Male zebra finches growing up without mothers prefer to bond with each other in adulthood, a new study shows, and sexual imprinting may explain why.
We know surprisingly little about why individual animals pair with the opposite sex. After all, the sex of a potential partner is arguably an important part of mate choice, yet little is known about the factors causing those pairings.
To shed some light, Sunayana Banerjee and Elizabeth Adkins-Regana from Cornell looked at the role of exposure to adult females during the development of adult male choice. For their study, they picked zebra finches (Taeniopygia guttata), which are monogamous and biparental, tending to mate for life and raise their offspring together.
The duo raised zebra finch babies in one of two experimental settings: in the presence of adult males and females (control) or in the absence of all adult females, including their mothers. The female-deprived finches were successfully raised by their male parents, and they grew up without any growth deficits. When the finches were fully matured, the team tested the partner preference of the control and female-deprived birds.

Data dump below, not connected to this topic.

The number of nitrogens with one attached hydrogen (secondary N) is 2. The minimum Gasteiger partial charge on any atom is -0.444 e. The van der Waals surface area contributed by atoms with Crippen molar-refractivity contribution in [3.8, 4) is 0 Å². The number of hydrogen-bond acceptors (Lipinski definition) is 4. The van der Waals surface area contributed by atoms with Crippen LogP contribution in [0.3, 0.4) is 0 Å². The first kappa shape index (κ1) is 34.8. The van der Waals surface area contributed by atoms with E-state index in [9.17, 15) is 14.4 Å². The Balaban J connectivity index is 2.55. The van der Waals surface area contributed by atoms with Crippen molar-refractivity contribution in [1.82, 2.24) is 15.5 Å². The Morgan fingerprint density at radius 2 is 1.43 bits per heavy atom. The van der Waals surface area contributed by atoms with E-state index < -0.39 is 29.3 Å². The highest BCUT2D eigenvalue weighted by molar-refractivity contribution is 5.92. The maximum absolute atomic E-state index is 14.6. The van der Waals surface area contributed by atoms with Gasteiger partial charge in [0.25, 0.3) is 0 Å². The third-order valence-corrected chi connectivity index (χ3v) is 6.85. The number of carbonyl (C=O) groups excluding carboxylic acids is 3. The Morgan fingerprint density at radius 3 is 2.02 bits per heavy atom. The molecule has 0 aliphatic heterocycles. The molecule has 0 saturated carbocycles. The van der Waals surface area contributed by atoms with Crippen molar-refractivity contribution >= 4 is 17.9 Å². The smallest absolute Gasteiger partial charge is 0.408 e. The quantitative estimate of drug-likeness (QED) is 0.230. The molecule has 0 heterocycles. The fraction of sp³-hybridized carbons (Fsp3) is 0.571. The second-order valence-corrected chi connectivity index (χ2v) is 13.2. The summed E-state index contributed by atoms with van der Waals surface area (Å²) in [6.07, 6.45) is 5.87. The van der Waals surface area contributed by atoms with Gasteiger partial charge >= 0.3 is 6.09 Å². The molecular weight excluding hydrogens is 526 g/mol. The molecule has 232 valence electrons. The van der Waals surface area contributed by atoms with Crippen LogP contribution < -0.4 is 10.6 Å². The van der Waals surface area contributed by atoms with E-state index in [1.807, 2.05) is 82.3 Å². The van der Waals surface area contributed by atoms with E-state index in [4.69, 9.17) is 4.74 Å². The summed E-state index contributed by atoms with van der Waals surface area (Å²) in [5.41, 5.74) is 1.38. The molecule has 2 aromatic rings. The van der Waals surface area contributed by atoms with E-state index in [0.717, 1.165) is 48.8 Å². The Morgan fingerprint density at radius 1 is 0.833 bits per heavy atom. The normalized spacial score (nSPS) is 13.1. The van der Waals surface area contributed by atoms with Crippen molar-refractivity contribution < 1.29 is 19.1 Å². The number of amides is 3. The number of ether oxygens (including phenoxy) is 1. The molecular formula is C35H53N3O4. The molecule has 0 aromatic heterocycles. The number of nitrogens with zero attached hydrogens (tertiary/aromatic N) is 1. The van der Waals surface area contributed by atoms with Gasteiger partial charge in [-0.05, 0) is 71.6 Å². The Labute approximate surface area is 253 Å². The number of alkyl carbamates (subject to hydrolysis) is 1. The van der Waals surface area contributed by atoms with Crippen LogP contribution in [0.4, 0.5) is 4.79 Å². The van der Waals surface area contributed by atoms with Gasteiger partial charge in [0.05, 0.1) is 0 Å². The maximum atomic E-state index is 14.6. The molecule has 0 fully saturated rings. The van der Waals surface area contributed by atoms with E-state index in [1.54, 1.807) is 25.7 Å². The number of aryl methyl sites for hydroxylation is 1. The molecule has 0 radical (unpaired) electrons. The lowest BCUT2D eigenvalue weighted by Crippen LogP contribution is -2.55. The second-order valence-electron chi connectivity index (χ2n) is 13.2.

They found that 57 percent of the males raised without adult females paired with each other. By contrast, 76 percent of males who were raised with adults of both sexes paired with females. None of the same-sex pairs were females.
"And it wasn't as if the males raised by their dad alone were outcompeted by the males raised by both parents," Banerjee says. "They were actively looking for other males to bond with."
The most likely interpretation of this dramatic effect on pairing outcome is imprinting: when young animals learn the features of another animal and use this to inform their adult choices, Banerjee explains to LiveScience. Previous studies have found that females prefer partners with ornamental blue feathers if their fathers had them, and males preferred female partners with bills that were more vividly colored than their mothers. In this case, the motherless males imprinted on adult males in the aviary in the absence of all adult females.
Their results suggest that social learning is a key developmental process for sexual partner preference, and brain imaging studies could really help suss out the link. But before anyone jumps to any conclusions, Banerjee adds: "Human mate choice is so much more complex."
The work was published in Animal Behaviour this month.
Image: Patrick_K59 via Flickr Creative Commons